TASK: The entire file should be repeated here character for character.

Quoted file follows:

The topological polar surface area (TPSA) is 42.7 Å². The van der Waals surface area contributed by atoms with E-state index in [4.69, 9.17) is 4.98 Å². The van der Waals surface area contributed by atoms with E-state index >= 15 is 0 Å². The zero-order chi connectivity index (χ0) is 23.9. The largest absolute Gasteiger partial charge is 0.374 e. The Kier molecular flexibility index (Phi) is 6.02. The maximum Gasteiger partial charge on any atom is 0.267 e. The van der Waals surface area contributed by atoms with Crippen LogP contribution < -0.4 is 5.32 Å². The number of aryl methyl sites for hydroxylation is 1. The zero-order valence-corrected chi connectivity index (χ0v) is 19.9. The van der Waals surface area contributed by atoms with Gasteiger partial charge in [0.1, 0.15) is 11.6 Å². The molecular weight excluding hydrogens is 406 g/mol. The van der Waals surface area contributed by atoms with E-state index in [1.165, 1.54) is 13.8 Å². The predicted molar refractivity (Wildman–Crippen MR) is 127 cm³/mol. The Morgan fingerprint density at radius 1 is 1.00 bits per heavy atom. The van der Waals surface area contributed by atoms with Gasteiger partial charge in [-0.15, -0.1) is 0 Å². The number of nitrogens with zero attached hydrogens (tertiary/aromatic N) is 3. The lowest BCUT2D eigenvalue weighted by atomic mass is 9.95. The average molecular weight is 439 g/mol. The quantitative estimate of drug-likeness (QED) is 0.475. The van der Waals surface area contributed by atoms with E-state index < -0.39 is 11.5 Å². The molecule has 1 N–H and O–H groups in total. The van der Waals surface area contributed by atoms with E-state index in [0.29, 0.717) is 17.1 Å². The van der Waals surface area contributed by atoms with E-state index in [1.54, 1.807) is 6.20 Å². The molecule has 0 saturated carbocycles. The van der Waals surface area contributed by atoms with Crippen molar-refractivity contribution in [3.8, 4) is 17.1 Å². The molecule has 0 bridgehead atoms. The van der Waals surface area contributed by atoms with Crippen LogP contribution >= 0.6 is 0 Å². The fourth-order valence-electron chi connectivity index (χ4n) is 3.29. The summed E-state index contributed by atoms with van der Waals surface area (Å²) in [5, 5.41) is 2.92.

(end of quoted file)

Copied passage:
The topological polar surface area (TPSA) is 42.7 Å². The van der Waals surface area contributed by atoms with E-state index in [4.69, 9.17) is 4.98 Å². The van der Waals surface area contributed by atoms with E-state index >= 15 is 0 Å². The zero-order chi connectivity index (χ0) is 23.9. The largest absolute Gasteiger partial charge is 0.374 e. The Kier molecular flexibility index (Phi) is 6.02. The maximum Gasteiger partial charge on any atom is 0.267 e. The van der Waals surface area contributed by atoms with Crippen LogP contribution < -0.4 is 5.32 Å². The number of aryl methyl sites for hydroxylation is 1. The zero-order valence-corrected chi connectivity index (χ0v) is 19.9. The van der Waals surface area contributed by atoms with Gasteiger partial charge in [0.1, 0.15) is 11.6 Å². The molecular weight excluding hydrogens is 406 g/mol. The van der Waals surface area contributed by atoms with E-state index in [1.165, 1.54) is 13.8 Å². The predicted molar refractivity (Wildman–Crippen MR) is 127 cm³/mol. The Morgan fingerprint density at radius 1 is 1.00 bits per heavy atom. The van der Waals surface area contributed by atoms with Gasteiger partial charge in [-0.15, -0.1) is 0 Å². The number of nitrogens with zero attached hydrogens (tertiary/aromatic N) is 3. The lowest BCUT2D eigenvalue weighted by atomic mass is 9.95. The average molecular weight is 439 g/mol. The quantitative estimate of drug-likeness (QED) is 0.475. The van der Waals surface area contributed by atoms with E-state index < -0.39 is 11.5 Å². The molecule has 1 N–H and O–H groups in total. The van der Waals surface area contributed by atoms with E-state index in [0.29, 0.717) is 17.1 Å². The van der Waals surface area contributed by atoms with E-state index in [1.54, 1.807) is 6.20 Å². The molecule has 0 saturated carbocycles. The van der Waals surface area contributed by atoms with Crippen molar-refractivity contribution in [3.8, 4) is 17.1 Å². The molecule has 0 bridgehead atoms. The van der Waals surface area contributed by atoms with Crippen LogP contribution >= 0.6 is 0 Å². The fourth-order valence-electron chi connectivity index (χ4n) is 3.29. The summed E-state index contributed by atoms with van der Waals surface area (Å²) in [5, 5.41) is 2.92.